Saturday, October 10, 2015

TDD: First Time Crash and Burn

This is the fourth in a series of posts about Test-Driven Development (TDD). Previously, I posted these:

Eliminating the Self-Centered Ego 

One of the things that makes Aikido different from many other popular martial arts is that there are no competitions in Aikido, unlike say, in Tae Kwon Do or Karate or Wu Shu.

The following are excerpts from the book "Advanced Aikido" by Phong Thong Dang and Lynn Seiser:

O'Sensei Morihei Ueshiba... discouraged competition. He felt that competition... diminished Aikido's application as a legitimately applied martial art. He also believed that competition and the striving for championship status would only further encourage, develop, and inflate the self-centered ego. The learned identity ego, in Eastern thought, is one of the major barriers to sprituality... He felt... that competition would create ego blocks to spirituality.
"Aikido is for the development of the entire human being," states Doshu Moriteru Ueshiba... The mental discipline of Aikido is to overcome our own ego for spiritual development, as opposed to employing Aikido in the service of the learned ego identity, to overcome someone else, thus strengthening what Aikido is trying to minimize.

No Contest

You may be wondering what any of this has to do with TDD. Well, in my previous post, I posited that people who have never written a program with TDD would not be able to write a simple calculator program with TDD. I put out the challenge and gave some requirements for how the calculator should work.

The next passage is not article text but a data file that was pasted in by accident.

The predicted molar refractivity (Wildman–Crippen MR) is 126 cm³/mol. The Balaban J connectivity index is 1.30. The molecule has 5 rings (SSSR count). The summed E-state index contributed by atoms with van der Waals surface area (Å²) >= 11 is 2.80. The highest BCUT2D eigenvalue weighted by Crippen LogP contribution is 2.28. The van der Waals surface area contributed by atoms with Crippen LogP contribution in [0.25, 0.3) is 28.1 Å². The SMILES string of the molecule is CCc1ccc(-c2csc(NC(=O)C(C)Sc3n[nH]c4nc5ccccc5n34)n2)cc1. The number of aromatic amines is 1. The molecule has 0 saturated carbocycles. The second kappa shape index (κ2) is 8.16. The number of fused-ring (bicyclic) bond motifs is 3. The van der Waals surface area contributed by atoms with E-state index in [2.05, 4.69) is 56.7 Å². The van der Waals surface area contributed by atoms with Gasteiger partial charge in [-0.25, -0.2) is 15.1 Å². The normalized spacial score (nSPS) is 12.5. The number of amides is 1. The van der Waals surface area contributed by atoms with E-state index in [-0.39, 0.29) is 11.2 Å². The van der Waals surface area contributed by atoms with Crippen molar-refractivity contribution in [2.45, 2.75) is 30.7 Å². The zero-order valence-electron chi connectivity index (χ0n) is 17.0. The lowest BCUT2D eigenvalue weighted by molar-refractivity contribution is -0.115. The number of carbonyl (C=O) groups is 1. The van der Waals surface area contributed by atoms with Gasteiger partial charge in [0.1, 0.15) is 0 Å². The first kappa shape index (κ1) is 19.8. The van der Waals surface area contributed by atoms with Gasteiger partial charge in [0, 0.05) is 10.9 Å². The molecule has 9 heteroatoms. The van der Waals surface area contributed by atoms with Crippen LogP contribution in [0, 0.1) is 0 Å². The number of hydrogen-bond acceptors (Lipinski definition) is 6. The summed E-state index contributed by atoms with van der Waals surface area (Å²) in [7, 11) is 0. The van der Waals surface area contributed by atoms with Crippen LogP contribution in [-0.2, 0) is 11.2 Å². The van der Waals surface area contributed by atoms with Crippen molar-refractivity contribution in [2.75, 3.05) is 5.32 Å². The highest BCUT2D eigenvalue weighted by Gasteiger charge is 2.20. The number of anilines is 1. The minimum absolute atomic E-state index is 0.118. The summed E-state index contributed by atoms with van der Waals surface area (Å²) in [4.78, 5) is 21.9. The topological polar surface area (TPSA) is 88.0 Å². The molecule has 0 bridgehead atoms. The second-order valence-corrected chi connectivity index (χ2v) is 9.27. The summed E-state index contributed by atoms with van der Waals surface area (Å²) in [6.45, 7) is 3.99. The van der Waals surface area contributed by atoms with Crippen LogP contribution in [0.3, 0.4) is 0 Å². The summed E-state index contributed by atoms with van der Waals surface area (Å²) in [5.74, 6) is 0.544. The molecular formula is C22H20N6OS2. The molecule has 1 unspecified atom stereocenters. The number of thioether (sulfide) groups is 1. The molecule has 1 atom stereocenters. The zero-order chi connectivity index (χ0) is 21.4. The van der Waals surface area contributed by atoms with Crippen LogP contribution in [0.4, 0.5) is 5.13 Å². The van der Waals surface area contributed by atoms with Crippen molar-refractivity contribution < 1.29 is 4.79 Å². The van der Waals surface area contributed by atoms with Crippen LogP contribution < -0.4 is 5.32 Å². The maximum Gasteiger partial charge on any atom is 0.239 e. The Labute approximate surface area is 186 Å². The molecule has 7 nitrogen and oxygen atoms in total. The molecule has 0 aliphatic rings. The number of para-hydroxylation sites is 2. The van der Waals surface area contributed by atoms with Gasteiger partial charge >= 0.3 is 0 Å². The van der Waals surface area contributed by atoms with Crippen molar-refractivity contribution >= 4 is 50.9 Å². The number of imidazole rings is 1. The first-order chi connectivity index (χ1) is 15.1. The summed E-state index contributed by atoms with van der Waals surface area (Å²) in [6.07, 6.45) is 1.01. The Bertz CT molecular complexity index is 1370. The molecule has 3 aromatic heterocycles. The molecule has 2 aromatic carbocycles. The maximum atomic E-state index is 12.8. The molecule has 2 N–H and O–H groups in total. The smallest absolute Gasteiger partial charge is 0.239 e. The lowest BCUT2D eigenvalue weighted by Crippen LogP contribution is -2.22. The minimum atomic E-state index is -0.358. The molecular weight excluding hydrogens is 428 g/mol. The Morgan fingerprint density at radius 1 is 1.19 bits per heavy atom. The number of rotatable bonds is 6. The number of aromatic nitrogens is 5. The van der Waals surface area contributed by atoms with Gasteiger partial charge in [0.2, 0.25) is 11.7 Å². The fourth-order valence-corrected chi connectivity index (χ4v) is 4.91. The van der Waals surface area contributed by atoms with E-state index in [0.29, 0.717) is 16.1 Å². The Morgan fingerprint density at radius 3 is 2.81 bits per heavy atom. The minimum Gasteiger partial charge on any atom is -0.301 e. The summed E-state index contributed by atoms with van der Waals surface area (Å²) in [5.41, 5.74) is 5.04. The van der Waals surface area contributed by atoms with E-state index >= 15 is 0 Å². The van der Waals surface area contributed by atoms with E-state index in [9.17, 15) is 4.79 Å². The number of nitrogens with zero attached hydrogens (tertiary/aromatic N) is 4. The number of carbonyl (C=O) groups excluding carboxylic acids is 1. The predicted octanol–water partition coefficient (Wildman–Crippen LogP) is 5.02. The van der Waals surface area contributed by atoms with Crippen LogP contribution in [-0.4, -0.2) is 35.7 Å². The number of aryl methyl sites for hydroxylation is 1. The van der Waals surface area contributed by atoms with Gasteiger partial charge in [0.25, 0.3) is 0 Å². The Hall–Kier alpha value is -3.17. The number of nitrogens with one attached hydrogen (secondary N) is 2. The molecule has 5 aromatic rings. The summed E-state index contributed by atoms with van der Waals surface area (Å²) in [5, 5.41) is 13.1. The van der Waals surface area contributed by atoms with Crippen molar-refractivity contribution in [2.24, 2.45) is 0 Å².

And then came the beat down: "You can't do it! You might think you can, but you can't!"

This is what Destin, the engineer who learned how to ride the backwards bicycle, told viewers of his short and hugely popular video on YouTube. He even offers to pay $200 to anyone who can ride the bicycle for ten feet. I don't think anyone has cashed in on that offer yet. Quite frankly, I think it's a sucker bet and Destin knows it.

I'm not going to put any money on the table for this but I'm betting that at the very least, half the people who take up the challenge of writing a program through TDD for the first time will falter after a few minutes and quickly fall back to their old ways of writing programs, much like those who take up Destin's challenge on the backwards bicycle.

The Agony of Defeat 

As Destin said: You wouldn't think it, but the algorithm for riding a bicycle is just that complicated and any change to one thing throws the whole control system off balance. The algorithm for writing a simple program is pretty complicated, too, maybe even more complicated than that for riding a bike.